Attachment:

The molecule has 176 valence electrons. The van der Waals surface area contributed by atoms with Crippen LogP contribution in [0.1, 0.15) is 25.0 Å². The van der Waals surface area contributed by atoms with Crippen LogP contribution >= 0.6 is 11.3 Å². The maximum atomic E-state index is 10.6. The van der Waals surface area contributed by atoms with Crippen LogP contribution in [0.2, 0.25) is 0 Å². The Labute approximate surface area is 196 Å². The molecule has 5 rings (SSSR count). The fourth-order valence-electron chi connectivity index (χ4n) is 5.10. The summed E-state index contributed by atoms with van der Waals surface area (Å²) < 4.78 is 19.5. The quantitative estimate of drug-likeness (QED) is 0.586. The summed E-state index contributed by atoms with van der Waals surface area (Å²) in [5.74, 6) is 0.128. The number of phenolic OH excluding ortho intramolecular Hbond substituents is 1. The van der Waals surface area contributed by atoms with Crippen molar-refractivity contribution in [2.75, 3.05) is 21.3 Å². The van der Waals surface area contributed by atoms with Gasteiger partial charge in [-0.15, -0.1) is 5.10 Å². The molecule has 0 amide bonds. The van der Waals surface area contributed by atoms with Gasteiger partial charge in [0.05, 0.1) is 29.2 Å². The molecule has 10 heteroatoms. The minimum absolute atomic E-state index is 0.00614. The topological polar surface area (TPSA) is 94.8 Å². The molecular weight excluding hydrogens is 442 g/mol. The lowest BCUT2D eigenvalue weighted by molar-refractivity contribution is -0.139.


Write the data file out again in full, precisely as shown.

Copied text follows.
The molecule has 176 valence electrons. The van der Waals surface area contributed by atoms with Crippen LogP contribution in [0.1, 0.15) is 25.0 Å². The van der Waals surface area contributed by atoms with Crippen LogP contribution >= 0.6 is 11.3 Å². The maximum atomic E-state index is 10.6. The van der Waals surface area contributed by atoms with Crippen LogP contribution in [0.2, 0.25) is 0 Å². The Labute approximate surface area is 196 Å². The molecule has 5 rings (SSSR count). The fourth-order valence-electron chi connectivity index (χ4n) is 5.10. The summed E-state index contributed by atoms with van der Waals surface area (Å²) < 4.78 is 19.5. The quantitative estimate of drug-likeness (QED) is 0.586. The summed E-state index contributed by atoms with van der Waals surface area (Å²) in [5.74, 6) is 0.128. The number of phenolic OH excluding ortho intramolecular Hbond substituents is 1. The van der Waals surface area contributed by atoms with Crippen molar-refractivity contribution in [2.75, 3.05) is 21.3 Å². The van der Waals surface area contributed by atoms with Gasteiger partial charge in [-0.15, -0.1) is 5.10 Å². The molecule has 0 amide bonds. The van der Waals surface area contributed by atoms with Gasteiger partial charge in [0.05, 0.1) is 29.2 Å². The molecule has 10 heteroatoms. The minimum absolute atomic E-state index is 0.00614. The topological polar surface area (TPSA) is 94.8 Å². The molecular weight excluding hydrogens is 442 g/mol. The lowest BCUT2D eigenvalue weighted by molar-refractivity contribution is -0.139.